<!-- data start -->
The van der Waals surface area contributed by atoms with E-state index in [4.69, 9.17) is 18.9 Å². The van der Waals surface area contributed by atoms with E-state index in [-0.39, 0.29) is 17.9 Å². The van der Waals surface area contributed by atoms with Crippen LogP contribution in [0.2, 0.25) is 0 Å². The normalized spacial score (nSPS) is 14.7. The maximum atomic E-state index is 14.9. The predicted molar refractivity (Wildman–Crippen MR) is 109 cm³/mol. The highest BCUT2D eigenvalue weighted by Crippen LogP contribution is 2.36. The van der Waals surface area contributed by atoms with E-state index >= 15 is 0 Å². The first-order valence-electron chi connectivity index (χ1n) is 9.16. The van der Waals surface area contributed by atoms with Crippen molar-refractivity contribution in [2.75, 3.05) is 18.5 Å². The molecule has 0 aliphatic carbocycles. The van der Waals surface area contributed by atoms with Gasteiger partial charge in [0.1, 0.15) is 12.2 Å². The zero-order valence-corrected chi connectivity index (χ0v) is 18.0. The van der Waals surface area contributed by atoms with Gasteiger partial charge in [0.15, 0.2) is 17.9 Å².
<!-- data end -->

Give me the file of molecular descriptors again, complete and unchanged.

The van der Waals surface area contributed by atoms with E-state index in [4.69, 9.17) is 18.9 Å². The van der Waals surface area contributed by atoms with E-state index in [-0.39, 0.29) is 17.9 Å². The van der Waals surface area contributed by atoms with Crippen LogP contribution in [0.2, 0.25) is 0 Å². The normalized spacial score (nSPS) is 14.7. The maximum atomic E-state index is 14.9. The predicted molar refractivity (Wildman–Crippen MR) is 109 cm³/mol. The highest BCUT2D eigenvalue weighted by Crippen LogP contribution is 2.36. The van der Waals surface area contributed by atoms with E-state index >= 15 is 0 Å². The first-order valence-electron chi connectivity index (χ1n) is 9.16. The van der Waals surface area contributed by atoms with Crippen molar-refractivity contribution in [2.75, 3.05) is 18.5 Å². The molecule has 0 aliphatic carbocycles. The van der Waals surface area contributed by atoms with Gasteiger partial charge in [0.1, 0.15) is 12.2 Å². The zero-order valence-corrected chi connectivity index (χ0v) is 18.0. The van der Waals surface area contributed by atoms with Gasteiger partial charge in [0.15, 0.2) is 17.9 Å².